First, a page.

“Assuming that… we expect oil sands producers to tap into their vast resource potential and generate significant long-term free cash flow if oil prices recover to our midcycle average annual $55/barrel West Texas Intermediate forecast…
“Beyond 2021, we still expect robust crude oil demand growth, as disruptive factors like electric vehicles are likely to take much longer to meaningfully reduce the intensity of global crude consumption. Yet U.S. shale would be the cheapest source of incremental supply, and it has a marginal cost of $55/(barrel) for WTI. Prices must therefore recover to encourage this expansion, or the glut will flip into a painful shortage.”
We do expect prices to recover, however. So here’s Pembina’s long-term growth profile:
- FactSet growth consensus through 2022 (factoring in the pandemic): 1.5% CAGR
- Reuters five-year growth consensus: 24.5% CAGR
- FactSet long-term growth consensus (looking beyond the pandemic): 3.9%
- Ycharts long-term growth consensus: 3.6%
- 20-year rolling growth rates: 8.5%-23%
- Management growth guidance: 5%.
For sure PBA’s growth outlook has dimmed during the oil crash. But the 11 analysts who collectively know it better than anyone outside of management – as well as the credit rating agencies and bond investors – all expect at least modest growth in the future.
And some expect a return to hypergrowth).
Pembina: A Proven Winner in the Past With Positive Points for the Future
PBA has beaten growth forecasts in eight of the last 10 years. And over the past 20, it’s met or beaten expectations 80% of the time.
Analyst margins of error are 33% to the upside and downside, giving it a 2%-6% CAGR, a range that doesn’t include zero, much less -1.1%.
But let’s say it does grow at zero somehow.
(Source: FAST Graphs, FactSet Research)
Even if PBA merely trades at the Graham/Dodd fair value multiple of 8.5, it would generate 13% CAGR total returns over the next five years.
(Source: FAST Graphs, FactSet Research)
Yet its market-determined fair value multiple is NOT 8.5x. It’s 13-15.
With that said, PBA is expected to grow much slower than in the past. So let’s be extra conservative and use the “depths of despair” bear-market average range:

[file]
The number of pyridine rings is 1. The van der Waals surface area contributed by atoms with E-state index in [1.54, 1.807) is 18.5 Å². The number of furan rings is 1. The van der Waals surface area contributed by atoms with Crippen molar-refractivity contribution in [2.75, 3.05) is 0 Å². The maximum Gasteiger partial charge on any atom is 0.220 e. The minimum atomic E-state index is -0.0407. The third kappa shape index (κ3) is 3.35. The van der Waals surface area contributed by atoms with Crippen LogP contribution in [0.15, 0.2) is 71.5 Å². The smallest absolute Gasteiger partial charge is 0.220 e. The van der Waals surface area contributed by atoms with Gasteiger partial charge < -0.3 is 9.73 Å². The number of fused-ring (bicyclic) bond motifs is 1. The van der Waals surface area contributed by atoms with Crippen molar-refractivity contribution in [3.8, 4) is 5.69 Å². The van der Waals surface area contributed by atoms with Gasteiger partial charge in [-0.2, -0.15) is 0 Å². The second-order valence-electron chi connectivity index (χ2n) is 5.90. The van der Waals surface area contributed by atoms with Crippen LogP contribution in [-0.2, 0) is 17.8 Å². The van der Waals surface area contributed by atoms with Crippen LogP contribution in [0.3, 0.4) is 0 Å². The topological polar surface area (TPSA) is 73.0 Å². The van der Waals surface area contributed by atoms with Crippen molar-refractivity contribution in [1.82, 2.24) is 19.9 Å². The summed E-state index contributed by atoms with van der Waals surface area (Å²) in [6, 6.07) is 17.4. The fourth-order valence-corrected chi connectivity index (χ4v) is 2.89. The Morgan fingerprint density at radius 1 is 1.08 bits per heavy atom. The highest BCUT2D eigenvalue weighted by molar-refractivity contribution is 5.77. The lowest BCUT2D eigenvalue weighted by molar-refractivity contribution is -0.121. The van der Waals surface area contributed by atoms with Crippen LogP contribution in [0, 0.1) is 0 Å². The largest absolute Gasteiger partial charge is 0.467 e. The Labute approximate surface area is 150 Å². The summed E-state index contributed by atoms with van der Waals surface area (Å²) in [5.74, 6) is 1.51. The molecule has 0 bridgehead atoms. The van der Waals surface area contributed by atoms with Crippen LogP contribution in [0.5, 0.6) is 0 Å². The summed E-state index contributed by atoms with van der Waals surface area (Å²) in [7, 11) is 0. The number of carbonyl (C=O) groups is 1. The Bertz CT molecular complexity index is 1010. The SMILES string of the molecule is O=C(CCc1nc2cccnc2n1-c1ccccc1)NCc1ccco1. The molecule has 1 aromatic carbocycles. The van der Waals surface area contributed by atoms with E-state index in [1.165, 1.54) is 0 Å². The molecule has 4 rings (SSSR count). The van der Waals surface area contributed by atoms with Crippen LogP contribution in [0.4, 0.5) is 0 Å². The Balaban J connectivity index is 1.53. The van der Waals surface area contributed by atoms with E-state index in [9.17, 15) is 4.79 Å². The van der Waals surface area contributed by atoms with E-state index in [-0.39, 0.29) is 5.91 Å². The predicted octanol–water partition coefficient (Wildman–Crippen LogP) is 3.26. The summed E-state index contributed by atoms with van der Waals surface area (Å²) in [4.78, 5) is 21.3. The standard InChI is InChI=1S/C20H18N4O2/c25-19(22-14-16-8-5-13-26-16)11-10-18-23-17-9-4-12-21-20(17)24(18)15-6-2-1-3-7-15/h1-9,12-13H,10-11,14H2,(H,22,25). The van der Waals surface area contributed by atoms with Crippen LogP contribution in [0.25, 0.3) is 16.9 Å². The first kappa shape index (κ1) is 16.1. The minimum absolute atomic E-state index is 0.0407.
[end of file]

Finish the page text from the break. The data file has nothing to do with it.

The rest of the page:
- PBA grows at 2% and trades at 9x cash flow = 16% CAGR five-year total return potential
- PBA grows at 6% and trades at 11x cash flow = 22% CAGR five-year return potential.
2025 Consensus Return Potential
(Source: FAST Graphs, FactSet Research)
Note that, according to Ben Graham, the 3.9% CAGR long-term growth consensus justifies a return to historical multiples of 13-15.
So if PBA grows at 3.9% CAGR (near management long-term guidance) and trades at 15x cash flow, that would equal 26.7% CAGR five-year return potential.
Even if it merely returns to the average 10x cash flow it’s enjoyed over the last two years – in an awful bear market – analysts expect almost 19% CAGR total returns.
2022 Consensus Return Potential
(Source: FAST Graphs, FactSet Research)
And if it were to return to a cash flow multiple of just 9.5x by the end of 2022, then grow as analysts expect, it could nearly double your money in the next few years.
The Straight-Up Facts About Pembina Think we’re being overly bullish? Take a look at Pembina’s historical returns, which confirm its quality and market-crushing ability.
Pembina Total Returns Since 2004
(Source: Portfolio Visualizer)
In fact, over the last 16 years, PBA has outperformed the market by 3.5% annually. Even its lowest rolling returns over three or more years are much better than the worst equivalent periods for the broader U.S. market.
Here’s its risk-adjusted expected returns:
(Source: Dividend Kings Investment Decision Tool)
Even adjusting for:
- PBA not returning to fair value over the next five years
- Analysts being wrong about its future growth rate
- The 7.5% probability of going bankrupt
We get a risk-adjusted expected return of 13% CAGR and a probability-weighted expected return of 14% CAGR, which is virtually identical to actual returns PBA has delivered over the last 16 years.
Pembina: One of the Most Undervalued SWANs Around
When valuing a company, Dividend Sensei let millions of investors risking real money tell him what a company is worth. That’s why he looks at periods of similar growth rates, fundamentals, regulatory environments, and even interest rates where applicable.
Remember we’re using the depths of the midstream bear market for these historical multiples. Not one of these average multiples is from a period when people loved Pembina. Yet we’re still seeing it as a 10/11 quality SWAN.
Pembina is a classic Buffett-style “fat pitch,” anti-bubble, ultra-value company. And it’s priced for negative growth, which is a very low probability outcome for this company.